Posts Tagged ‘results’

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LONDON — Middleweight contender Chris Eubank may have positioned himself as Gennady Golovkin’s next opponent after dominating Tom Doran over four one-sided rounds at the O2 Arena.

Eubank’s went on an offensive tear, relying on body shots and inside uppercuts to score three knockdowns. Afterward, Eubank declared he’s the only middleweight who’s serious about facing Golovkin, who holds the WBA, WBC and IBF titles.

“For me it’s all about making a statement,” said Eubank. “I feel I’m at the world level now. I’m coming for you Golovkin. People think you’re indestructible. I’m coming for you!

I’m a fighter’s fighter. Anyone worth their salt wants the best. Tom Doran is a solid fighter but [he] didn’t excite me. I want the guys that will put some spice in the game. I feel I’m ready.”

Eubank’s promoter, Eddie Hearn, confirmed that negotiations will begin with Golovkin’s camp this week.

Eubank improves to 23-1 while Doran suffers his first defeat, falling to 17-1.

 

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Weigh Ins_Weigh-in_Dave Nadkarni _ Premier Boxing Champions2

Photo Credit: Dave Nadkarni/Premier Boxing Champions

LAKELAND, FL — Premier Boxing Champions returns to Bounce TV tonight with a card headlined by Phil Lo Greco taking on local favorite Joseph Elegele. Both were close in weight yesterday tipping the scales at 149.6 for Lo Greco, and 149.4 for Elegele. This is a hard fight to call on paper since not much footage is available on Elegele, but you have to give the edge to Lo Greco based on the tougher competition he’s faced (Shawn Porter, Errol Spence).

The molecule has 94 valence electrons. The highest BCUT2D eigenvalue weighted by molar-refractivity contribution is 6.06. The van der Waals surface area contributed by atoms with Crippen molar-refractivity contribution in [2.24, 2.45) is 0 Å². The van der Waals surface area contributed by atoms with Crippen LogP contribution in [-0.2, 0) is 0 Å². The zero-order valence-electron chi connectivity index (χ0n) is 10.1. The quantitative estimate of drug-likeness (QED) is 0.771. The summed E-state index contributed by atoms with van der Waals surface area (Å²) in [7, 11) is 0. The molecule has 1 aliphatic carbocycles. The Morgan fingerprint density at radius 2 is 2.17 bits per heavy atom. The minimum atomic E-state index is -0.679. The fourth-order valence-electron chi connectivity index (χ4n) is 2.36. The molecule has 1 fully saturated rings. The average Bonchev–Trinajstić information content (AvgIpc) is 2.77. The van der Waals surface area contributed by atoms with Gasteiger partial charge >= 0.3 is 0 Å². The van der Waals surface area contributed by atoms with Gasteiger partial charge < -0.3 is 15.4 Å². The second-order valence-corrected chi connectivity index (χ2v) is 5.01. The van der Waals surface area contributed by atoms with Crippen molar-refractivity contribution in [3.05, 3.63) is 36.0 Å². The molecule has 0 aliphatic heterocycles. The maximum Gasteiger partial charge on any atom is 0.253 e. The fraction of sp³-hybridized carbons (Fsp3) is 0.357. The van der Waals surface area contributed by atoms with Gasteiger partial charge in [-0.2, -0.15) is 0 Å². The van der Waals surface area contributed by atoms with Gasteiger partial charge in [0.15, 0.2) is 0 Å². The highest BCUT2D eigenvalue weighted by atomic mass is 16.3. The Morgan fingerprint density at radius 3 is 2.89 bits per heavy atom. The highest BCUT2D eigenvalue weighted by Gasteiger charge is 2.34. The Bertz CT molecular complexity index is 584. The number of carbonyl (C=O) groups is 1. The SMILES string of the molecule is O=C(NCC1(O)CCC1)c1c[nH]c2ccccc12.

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In the co-main event, undefeated light heavyweight prospect Steve Lovett weighed in at 175.8 for his non-title contest against veteran Craig Baker (176). The rest of the weigh-in results are as follows:

Dauren Yeleussinov – Devaun Lee 163
David Gonzales 144.2 – Carlos Velasquez 142.2
Christian Camacho 127.6 – Caliel Castillo 129.8
Craig Duncan 167.4 – Victor DaRocha 167.4
Emmanuel Bermudez 145.2 – Randy Heddricks 147.8

The card airs live on Bounce TV at 9 p.m. ET.

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Photo Credit: Hogan Photos

Amir Khan needed to deliver a perfect fight. He couldn’t afford any mistakes. There could not be one second of indecision.

All Canelo needed was one punch.

After struggling for several rounds to time Khan, Canelo delivered the frontrunner for KO of the year with a massive straight right that separated Khan from consciousness. A count was not necessary.